Every one who knew Sergent was so much pleased with him for what he had done, that his conduct was often mentioned as a model to children who quarrelled, and wished to render evil for evil. 'You would not like to have it said that Sergent behaved better than you,' was often repeated to them.
'Be not overcome of evil, but overcome evil with good.' a. T. &
Linth, the river which Zwingle knew—th« river which comes from the snow-region, and seeks the far-off sea. Through th» stripes of green, are clambering the sheep and the mountain goats. Zwingle knew it all. It is some hundred years since he lived here, a young and faithful pastor, but a priest of the church of Rome.
Zwingle became the pastor of Glaris, in the year 1506, the same year in which Luther became an Augustinian Monk. He had come from his mountain home at Wildhaus, one of eight sons, a fervent nature, full of sincerity and warmth. Earnest in study as he was in work, he devoted all his heart to the Bible. He copied out and committed to memory all the epistles of St. Paul. These were to be his faithful weapons in many a year to come, when it was not the simple mountain people, but the princes and learned men of Europe, before whom he must defend his faith.
After some years spent in Glaris, he was appointed to be one of the chaplains to the army then in Lombardy, fighting the battles of the Pope. And later, in the year 1516, j he was invited to Einsiedeln, to be preacher in the convent there. The convent of Einsiedeln was famous through all the church of Rome. It contained a black image of the Virgin Mary, which was held peculiarly sacred by the superstitious people of the time. To worship it, thousands of devotees came from all parts of Europe every year. They came in the warm, ripe days of September, when the harvest gold was on the valleys. And so, when Ulrich Zwingle was called to preach in the convent, his words were heard and scattered far through the homes of many people. They were bold words, which never before had been heard from such a pulpit.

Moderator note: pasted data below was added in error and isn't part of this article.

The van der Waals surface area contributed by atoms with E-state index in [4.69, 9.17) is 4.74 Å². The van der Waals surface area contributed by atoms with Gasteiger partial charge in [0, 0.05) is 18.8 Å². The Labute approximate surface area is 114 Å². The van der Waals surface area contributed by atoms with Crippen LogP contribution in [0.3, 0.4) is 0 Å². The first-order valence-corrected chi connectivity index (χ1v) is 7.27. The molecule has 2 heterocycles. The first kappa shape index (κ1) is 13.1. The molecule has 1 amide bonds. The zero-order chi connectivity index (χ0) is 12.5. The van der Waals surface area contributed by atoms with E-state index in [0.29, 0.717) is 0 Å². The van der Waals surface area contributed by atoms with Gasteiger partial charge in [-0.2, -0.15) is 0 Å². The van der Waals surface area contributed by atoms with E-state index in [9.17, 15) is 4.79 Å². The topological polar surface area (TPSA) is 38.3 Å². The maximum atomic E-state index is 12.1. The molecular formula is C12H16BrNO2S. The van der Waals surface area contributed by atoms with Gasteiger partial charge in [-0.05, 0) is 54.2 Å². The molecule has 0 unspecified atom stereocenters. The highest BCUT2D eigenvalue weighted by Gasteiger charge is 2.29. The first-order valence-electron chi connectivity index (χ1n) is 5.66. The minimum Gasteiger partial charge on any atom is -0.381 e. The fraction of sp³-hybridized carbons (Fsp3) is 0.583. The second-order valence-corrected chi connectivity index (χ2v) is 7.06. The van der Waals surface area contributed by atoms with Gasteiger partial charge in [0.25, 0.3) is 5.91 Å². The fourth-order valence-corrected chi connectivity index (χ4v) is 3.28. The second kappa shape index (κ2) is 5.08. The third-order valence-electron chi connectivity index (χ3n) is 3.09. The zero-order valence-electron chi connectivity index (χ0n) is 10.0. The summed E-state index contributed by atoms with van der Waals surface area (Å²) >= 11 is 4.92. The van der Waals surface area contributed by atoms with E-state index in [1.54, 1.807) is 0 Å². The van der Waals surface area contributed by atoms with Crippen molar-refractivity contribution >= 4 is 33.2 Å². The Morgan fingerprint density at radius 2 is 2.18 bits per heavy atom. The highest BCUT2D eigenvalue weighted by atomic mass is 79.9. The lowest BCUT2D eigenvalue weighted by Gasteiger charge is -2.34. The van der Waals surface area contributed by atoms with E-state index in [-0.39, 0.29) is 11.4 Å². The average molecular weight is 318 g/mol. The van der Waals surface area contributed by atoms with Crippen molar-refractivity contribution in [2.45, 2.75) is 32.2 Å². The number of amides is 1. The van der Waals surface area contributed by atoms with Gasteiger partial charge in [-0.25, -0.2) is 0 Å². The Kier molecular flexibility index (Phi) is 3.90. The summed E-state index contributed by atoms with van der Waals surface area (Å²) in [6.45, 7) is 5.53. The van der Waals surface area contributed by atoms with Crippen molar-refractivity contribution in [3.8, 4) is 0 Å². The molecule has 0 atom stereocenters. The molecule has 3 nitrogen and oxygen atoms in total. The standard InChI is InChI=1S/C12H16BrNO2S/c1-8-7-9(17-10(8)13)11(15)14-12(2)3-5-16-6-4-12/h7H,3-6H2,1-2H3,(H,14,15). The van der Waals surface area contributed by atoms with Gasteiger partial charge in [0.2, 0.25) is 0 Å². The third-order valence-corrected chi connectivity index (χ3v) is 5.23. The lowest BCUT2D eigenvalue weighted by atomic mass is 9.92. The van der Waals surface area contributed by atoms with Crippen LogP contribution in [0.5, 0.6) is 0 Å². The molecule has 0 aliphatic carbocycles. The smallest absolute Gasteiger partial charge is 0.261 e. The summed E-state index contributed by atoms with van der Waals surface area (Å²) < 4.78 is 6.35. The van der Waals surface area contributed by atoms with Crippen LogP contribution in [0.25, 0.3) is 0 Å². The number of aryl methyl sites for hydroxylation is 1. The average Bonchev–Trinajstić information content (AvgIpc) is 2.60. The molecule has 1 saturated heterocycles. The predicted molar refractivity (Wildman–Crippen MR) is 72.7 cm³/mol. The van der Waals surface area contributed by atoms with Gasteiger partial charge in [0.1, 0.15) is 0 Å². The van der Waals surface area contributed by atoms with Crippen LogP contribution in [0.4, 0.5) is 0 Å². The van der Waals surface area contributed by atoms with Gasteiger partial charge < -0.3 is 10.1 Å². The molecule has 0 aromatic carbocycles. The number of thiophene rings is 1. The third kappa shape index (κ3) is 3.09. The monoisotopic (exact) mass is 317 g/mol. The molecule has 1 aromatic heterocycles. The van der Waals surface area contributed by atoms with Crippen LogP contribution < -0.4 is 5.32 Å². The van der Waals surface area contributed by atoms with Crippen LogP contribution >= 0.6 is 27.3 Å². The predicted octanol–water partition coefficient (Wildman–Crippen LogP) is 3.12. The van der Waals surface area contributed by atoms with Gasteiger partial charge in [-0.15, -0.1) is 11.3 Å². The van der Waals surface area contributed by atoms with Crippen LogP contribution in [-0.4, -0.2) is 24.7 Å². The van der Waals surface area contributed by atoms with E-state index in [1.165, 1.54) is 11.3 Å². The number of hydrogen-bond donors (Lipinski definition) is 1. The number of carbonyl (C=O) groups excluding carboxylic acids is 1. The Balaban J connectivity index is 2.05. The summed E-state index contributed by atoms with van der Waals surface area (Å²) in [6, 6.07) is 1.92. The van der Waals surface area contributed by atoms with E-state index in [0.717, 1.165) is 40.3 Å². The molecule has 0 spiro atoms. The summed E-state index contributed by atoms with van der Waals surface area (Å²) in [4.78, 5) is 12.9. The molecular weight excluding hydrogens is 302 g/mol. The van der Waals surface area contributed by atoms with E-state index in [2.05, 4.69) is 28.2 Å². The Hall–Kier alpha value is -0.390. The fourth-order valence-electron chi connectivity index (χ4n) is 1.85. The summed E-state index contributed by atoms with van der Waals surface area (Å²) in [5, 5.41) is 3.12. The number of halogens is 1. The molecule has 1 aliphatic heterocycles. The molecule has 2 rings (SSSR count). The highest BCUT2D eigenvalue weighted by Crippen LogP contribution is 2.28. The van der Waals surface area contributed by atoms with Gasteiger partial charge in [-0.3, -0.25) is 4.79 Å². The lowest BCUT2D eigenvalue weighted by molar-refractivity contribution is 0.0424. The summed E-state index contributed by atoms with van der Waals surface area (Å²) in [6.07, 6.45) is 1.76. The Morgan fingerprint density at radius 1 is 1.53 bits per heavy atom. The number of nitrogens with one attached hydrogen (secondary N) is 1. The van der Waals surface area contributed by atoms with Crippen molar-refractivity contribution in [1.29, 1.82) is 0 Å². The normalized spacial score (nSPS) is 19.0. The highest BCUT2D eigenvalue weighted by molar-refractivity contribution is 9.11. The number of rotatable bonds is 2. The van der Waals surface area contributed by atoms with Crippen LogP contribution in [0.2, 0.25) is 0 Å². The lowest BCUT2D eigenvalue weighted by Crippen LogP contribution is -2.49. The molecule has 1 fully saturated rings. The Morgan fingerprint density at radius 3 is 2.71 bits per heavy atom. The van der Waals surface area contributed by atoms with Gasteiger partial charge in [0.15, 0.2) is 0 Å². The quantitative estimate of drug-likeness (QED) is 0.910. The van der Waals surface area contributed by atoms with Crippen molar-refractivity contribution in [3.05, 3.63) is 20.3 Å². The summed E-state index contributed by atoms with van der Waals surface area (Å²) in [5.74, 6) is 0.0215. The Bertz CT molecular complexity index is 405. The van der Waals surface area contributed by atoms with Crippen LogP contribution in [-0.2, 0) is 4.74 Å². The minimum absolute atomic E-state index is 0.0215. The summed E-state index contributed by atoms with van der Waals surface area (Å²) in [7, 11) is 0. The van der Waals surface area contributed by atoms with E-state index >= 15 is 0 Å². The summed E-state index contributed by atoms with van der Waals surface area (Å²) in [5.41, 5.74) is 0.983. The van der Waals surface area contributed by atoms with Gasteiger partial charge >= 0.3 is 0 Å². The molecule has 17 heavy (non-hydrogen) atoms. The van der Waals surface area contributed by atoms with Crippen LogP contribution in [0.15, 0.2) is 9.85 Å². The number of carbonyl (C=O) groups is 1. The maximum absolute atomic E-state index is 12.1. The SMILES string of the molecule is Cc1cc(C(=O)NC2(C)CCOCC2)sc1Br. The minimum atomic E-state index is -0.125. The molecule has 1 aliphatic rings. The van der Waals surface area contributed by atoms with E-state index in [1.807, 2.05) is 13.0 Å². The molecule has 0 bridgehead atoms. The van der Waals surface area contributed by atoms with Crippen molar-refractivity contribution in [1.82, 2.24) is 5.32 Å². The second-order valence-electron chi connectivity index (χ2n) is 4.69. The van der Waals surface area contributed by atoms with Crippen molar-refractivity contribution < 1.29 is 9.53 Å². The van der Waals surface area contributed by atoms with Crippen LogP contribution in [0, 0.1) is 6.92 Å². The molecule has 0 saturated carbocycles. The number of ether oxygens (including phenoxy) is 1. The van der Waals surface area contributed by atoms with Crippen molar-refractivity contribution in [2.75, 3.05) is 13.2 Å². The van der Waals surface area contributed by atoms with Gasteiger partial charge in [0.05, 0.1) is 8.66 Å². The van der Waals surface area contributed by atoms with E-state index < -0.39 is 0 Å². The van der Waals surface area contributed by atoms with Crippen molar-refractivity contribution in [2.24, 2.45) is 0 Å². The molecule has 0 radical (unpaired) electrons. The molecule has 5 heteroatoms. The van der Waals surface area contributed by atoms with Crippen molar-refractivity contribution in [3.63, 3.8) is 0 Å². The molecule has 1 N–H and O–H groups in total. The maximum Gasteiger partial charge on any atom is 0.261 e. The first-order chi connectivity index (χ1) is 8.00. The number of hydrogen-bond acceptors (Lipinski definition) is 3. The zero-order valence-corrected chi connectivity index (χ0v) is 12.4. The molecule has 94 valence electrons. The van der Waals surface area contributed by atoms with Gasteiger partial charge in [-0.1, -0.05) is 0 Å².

For Zwingle, in his mountain parish, had learned the truth of God. God had been near him many a time in those lonely places, with the snows above and the mountain flowers at his feet. And slowly and gladly he had learned the truth in deeper purity and peace. He had learned to hate and
fear the falsehoods which the priests were teaching to the people. He had learned how Christ Himself comes close to the trembling soul, without priest or altar between, or Virgin, or angel, or saint. He had learned how the Romish Priests had abused the trust which was given them, had deceived the ignorant people, and made them not the better, but the worse<
So, here in Switzerland, he began the Reformation which Luther was beginning in Germany. Yet Luther and Zwingle were not friends. They had many bitter disputes, hard to understand now. For ihey were both good men, and loved the truth, and had the same pure faith. But there were some matters which they judged differently. And each thought himself right, and thought hard thoughts of the other.
That was sad enough; but each did a good work, and each was fervently beloved by those who were nearest to him. They met at Marburg in Hesse-Cassel, in the year 1529. The friends of both hoped their disputes would end, if they met face to face, and frankly together discussed their different opinions. But after three days conference they were no nearer oneness, and parted as they had met.
A few years later, war broke out between Protestant Zurich and the Catholic Cantons of Switzerland. The Soldiers of the Reformed Church rallied round their beloved Zwingle, whose character and position made him their leader and their friend. It was, besides, an old custom that the banner of Zurich should always be borne by a priest. So, bearing the ancient standard, but a protestant standard now, Zwingle went out to meet the foe. He had said his last good-bye to his wife and his little children. It was in the autumn time, with again the purple and the gold flushing the mountain home.
On the eleventh of October, the armies met at Cappel. The Catholics were twice the number of Protestants. . No faith nor bravery of the little army availed.
Zwingle was among the first who felL He was found after the battle, lying with